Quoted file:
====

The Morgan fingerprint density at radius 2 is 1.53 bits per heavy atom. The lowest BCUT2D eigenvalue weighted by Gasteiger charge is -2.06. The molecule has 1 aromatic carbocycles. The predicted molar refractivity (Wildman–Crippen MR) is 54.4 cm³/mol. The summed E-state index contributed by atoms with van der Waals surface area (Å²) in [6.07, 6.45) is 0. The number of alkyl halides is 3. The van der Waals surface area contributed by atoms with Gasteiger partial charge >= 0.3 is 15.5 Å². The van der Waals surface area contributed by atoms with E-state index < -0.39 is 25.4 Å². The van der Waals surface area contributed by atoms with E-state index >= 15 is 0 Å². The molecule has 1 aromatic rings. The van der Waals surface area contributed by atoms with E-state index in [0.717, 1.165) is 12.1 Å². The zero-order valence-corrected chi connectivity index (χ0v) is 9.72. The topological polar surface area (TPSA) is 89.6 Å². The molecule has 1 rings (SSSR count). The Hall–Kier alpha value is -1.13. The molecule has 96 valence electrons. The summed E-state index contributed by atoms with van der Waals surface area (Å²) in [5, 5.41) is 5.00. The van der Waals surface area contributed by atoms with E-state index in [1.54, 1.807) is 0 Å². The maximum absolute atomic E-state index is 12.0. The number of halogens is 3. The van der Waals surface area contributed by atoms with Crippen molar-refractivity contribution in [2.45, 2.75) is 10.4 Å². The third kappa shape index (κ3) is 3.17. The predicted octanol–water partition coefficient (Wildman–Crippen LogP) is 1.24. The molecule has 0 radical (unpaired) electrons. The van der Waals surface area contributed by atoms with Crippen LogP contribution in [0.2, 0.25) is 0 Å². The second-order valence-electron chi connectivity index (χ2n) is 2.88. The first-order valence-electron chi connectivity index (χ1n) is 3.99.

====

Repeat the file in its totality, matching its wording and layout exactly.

The Morgan fingerprint density at radius 2 is 1.53 bits per heavy atom. The lowest BCUT2D eigenvalue weighted by Gasteiger charge is -2.06. The molecule has 1 aromatic carbocycles. The predicted molar refractivity (Wildman–Crippen MR) is 54.4 cm³/mol. The summed E-state index contributed by atoms with van der Waals surface area (Å²) in [6.07, 6.45) is 0. The number of alkyl halides is 3. The van der Waals surface area contributed by atoms with Gasteiger partial charge >= 0.3 is 15.5 Å². The van der Waals surface area contributed by atoms with E-state index < -0.39 is 25.4 Å². The van der Waals surface area contributed by atoms with E-state index >= 15 is 0 Å². The molecule has 1 aromatic rings. The van der Waals surface area contributed by atoms with E-state index in [0.717, 1.165) is 12.1 Å². The zero-order valence-corrected chi connectivity index (χ0v) is 9.72. The topological polar surface area (TPSA) is 89.6 Å². The molecule has 1 rings (SSSR count). The Hall–Kier alpha value is -1.13. The molecule has 96 valence electrons. The summed E-state index contributed by atoms with van der Waals surface area (Å²) in [5, 5.41) is 5.00. The van der Waals surface area contributed by atoms with E-state index in [1.54, 1.807) is 0 Å². The maximum absolute atomic E-state index is 12.0. The number of halogens is 3. The van der Waals surface area contributed by atoms with Crippen molar-refractivity contribution in [2.45, 2.75) is 10.4 Å². The third kappa shape index (κ3) is 3.17. The predicted octanol–water partition coefficient (Wildman–Crippen LogP) is 1.24. The molecule has 0 radical (unpaired) electrons. The van der Waals surface area contributed by atoms with Crippen LogP contribution in [0.2, 0.25) is 0 Å². The second-order valence-electron chi connectivity index (χ2n) is 2.88. The first-order valence-electron chi connectivity index (χ1n) is 3.99.